A section of a scenic roadway west of Rapid City is being straightened to provide a safer route for drivers, especially motorcyclists who have crashed there often.
RAPID CITY, S.D. (AP) A section of a scenic roadway west of Rapid City is being straightened to provide a safer route for drivers, especially motorcyclists who have crashed there often.
The changes are being made to a roughly half-mile twisting stretch of Norris Peak Road. It is being replaced by a less treacherous roadway, at a cost of about $2 million, the Rapid City Journal reported.
“There's two nasty 15 mph curves we're taking out of there,' said Pennington County Highway Superintendent Tom Wilsey, who is overseeing the work.
South Dakota Department of Public Safety statistics shows that 15 accidents have been reported during the past five years on the stretch of road. Eleven of those accidents occurred on a curved, grade roadway, with nine involving motorcycles. Ten of the crashes listed speed beyond conditions or vehicles leaving the road as contributing causes.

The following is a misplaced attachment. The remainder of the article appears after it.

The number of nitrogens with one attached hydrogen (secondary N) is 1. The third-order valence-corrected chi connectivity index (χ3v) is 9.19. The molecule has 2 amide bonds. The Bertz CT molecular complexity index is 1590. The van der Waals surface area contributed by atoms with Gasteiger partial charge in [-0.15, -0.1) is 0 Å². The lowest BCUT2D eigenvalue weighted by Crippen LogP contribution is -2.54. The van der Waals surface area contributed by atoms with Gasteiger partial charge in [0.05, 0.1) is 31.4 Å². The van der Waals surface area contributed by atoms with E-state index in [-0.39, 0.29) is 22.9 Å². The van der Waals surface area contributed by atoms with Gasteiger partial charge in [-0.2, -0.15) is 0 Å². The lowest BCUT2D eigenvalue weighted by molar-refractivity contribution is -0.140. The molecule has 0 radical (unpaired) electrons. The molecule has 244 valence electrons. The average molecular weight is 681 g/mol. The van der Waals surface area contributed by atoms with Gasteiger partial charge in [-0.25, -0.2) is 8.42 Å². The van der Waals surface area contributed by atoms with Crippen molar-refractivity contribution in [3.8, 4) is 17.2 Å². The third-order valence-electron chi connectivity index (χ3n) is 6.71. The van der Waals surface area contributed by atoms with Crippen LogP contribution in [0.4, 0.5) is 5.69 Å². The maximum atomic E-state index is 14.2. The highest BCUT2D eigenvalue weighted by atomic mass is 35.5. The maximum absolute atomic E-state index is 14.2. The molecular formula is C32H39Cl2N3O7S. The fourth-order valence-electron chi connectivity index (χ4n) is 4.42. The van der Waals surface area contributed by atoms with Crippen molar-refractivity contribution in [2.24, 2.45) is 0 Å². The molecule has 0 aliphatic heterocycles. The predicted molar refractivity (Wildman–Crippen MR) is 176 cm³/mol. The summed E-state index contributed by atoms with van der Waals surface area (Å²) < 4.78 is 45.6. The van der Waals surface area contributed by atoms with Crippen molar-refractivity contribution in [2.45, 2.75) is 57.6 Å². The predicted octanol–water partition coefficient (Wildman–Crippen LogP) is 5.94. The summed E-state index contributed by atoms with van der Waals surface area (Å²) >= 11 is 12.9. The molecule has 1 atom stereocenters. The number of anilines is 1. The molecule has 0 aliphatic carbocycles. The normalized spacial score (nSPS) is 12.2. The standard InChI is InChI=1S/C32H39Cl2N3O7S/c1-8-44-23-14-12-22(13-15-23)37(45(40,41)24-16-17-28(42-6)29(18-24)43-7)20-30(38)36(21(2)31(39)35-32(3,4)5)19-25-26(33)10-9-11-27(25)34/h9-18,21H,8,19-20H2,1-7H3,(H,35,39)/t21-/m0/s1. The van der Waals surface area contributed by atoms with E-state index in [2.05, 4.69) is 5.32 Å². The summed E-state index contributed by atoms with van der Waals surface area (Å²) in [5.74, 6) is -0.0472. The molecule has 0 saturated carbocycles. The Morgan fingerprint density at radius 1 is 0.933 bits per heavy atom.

None of the accidents resulted in deaths, but nine injuries were reported, including four that were listed as incapacitating injuries.
Wilsey said county road crews have frequently made repairs to safety barriers after both reported and unreported crashes on the curves that are being straightened.
“We've seen guard rails hit a number of times and [tire] tracks in the ditch,' he said.
Construction began in April on the new stretch of road designed for more sweeping turns and a less steep grade. Part of the old route will remain to provide access for three private landowners who live nearby. The project is expected to be completed by mid-June.